The Westminster Dictionary of Theological Terms (Westminster John Knox Press, 2014) is a succinct compendium of key theological words and concepts.
One obvious advantage to the book is its portability. It’s less than 400 pages and easy to carry around in a satchel… though since receiving it, I’ve kept it on my desk with a few other works I reference a lot.
What sorts of “theological terms” does this dictionary cover? The publisher’s product page notes:
This second edition of The Westminster Dictionary of Theological Terms provides a comprehensive guide to nearly 7,000 theological terms—1,000 more terms than the first edition. McKim’s succinct definitions cover a broad range of theological studies and related disciplines: contemporary theologies, biblical studies, church history, ethics, feminist theology, global theologies, hermeneutics, liberation theology, liturgy, ministry, philosophy, philosophy of religion, postcolonial theology, social sciences, spiritually, worship, and Protestant, Reformed, and Roman Catholic theologies.
There is also a short annotated bibliography, list of works consulted, and set of abbreviations at the back of the book. The “Major Topics and Distinctive Terms and Concepts” section at the beginning gives the reader a framework of overarching topics into which the dictionary’s terms will fit. (E.g., “Bible,” “theology,” “worship,” “ethics and moral theology,” and so on.)
McKim himself has overseen much larger dictionaries. An initial point of skepticism for me was whether a theological dictionary this small and short could still be substantive. Definitions are somewhere in the 15-75 word range, depending on the term.
Yet as a quick-reference guide, it does well. Consider McKim’s definition of feminist criticism:
A critical approach to reading the Bible that focuses on the political, social, and economic rights of women. Diverse goals and methods are employed, with a common recognition that all texts are gendered. This implies not only that they reflect sexual differences between males and females, but also that they involve power. Feminist criticism seeks to make clear culturally based presuppositions found in texts.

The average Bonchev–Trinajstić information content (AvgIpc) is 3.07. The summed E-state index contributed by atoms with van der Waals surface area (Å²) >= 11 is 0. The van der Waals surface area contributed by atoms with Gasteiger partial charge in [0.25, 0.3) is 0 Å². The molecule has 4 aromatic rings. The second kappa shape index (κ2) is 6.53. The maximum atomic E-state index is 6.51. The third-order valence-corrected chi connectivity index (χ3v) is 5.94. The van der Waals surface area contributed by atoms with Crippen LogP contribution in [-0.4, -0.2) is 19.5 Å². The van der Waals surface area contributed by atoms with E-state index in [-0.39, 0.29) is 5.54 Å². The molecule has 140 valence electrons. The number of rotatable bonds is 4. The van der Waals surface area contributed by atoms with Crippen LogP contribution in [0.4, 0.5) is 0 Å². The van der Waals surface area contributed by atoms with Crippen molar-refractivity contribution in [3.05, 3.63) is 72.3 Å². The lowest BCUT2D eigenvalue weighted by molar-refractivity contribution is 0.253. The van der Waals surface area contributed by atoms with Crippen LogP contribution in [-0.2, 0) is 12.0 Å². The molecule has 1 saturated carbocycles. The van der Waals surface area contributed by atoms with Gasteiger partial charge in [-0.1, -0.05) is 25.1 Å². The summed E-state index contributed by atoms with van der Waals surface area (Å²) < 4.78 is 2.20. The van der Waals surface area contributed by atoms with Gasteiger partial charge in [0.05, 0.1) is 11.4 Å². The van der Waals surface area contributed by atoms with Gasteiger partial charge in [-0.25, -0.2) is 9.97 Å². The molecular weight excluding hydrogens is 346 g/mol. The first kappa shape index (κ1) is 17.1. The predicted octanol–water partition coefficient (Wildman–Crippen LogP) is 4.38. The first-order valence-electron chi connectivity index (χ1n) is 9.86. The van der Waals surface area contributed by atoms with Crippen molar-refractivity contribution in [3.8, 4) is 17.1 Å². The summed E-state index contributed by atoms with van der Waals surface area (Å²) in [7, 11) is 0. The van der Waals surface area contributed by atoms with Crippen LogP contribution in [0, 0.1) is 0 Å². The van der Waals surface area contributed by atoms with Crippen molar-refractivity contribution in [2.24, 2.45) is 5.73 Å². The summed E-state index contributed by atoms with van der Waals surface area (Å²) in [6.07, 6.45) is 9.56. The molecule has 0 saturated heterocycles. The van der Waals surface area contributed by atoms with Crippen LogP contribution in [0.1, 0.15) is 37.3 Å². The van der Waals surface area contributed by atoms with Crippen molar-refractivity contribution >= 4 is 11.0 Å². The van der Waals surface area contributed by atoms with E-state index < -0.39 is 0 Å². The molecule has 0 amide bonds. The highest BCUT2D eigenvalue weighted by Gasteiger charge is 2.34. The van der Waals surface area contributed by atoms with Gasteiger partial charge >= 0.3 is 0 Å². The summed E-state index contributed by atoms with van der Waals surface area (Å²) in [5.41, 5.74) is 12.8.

Here’s another example, the entry for “agrapha,” a term one finds shortly after delving into studies of the Gospels:
(Gr. “unwritten sayings”) Sayings attributed to Jesus that circulated as traditions during the period of the early church. Also those sayings attributed to Jesus found outside the canonical Gospels.
The reader will also find terms like “Griesbach hypothesis,” “haggadah,” “Muratorian Canon,” perspectivalism,” “cuneiform,” “body-soul dualism,” “Trisagion,” “interiority,” “rechte Lehre” (German for “right teaching on doctrine”), and many more.
McKim’s goal was to provide a “wider, synthetic work that gives short, identifying definitions over a more comprehensive range of theological disciplines,” as opposed to something more “specialized” and “extensive.” The beginning theological students that McKim seeks to reach will find such a dictionary an especially useful entry point into the large and growing world of biblical and theological studies. McKim seeks to be more “broad” than “deep”; in this he succeeds, but the definitions are still plenty substantive to be useful to students at various stages.
The annotated bibliography is just five pages and glosses over important works (e.g., the commentaries section lists Anchor but omits Hermeneia). It does include a good page on Web-based resources for theological studies. The abbreviations include a couple pages of textual criticism abbreviations (including Latin), which will save the new reader of the Hebrew Bible from having to look most terms up elsewhere.
One feature I felt to be missing was a lengthier set of introductory essays on the nature and methods of theological study. I’m assuming Dr. McKim didn’t include this because it might exceed the intended scope of the work, but perhaps future editions could include–as many dictionaries do–at least two or three introductory essays to further orient the reader to theological study.
I’ve had the dictionary at my desk all summer, and each time I’ve looked up a word or phrase, I’ve found what I was looking for (with the exception of dereliction or “cry of dereliction”).
Especially for its price and accessibility, The Westminster Dictionary of Theological Terms is an excellent starting point for seminary students or for pastors who want to stay up-to-date on theological terminology.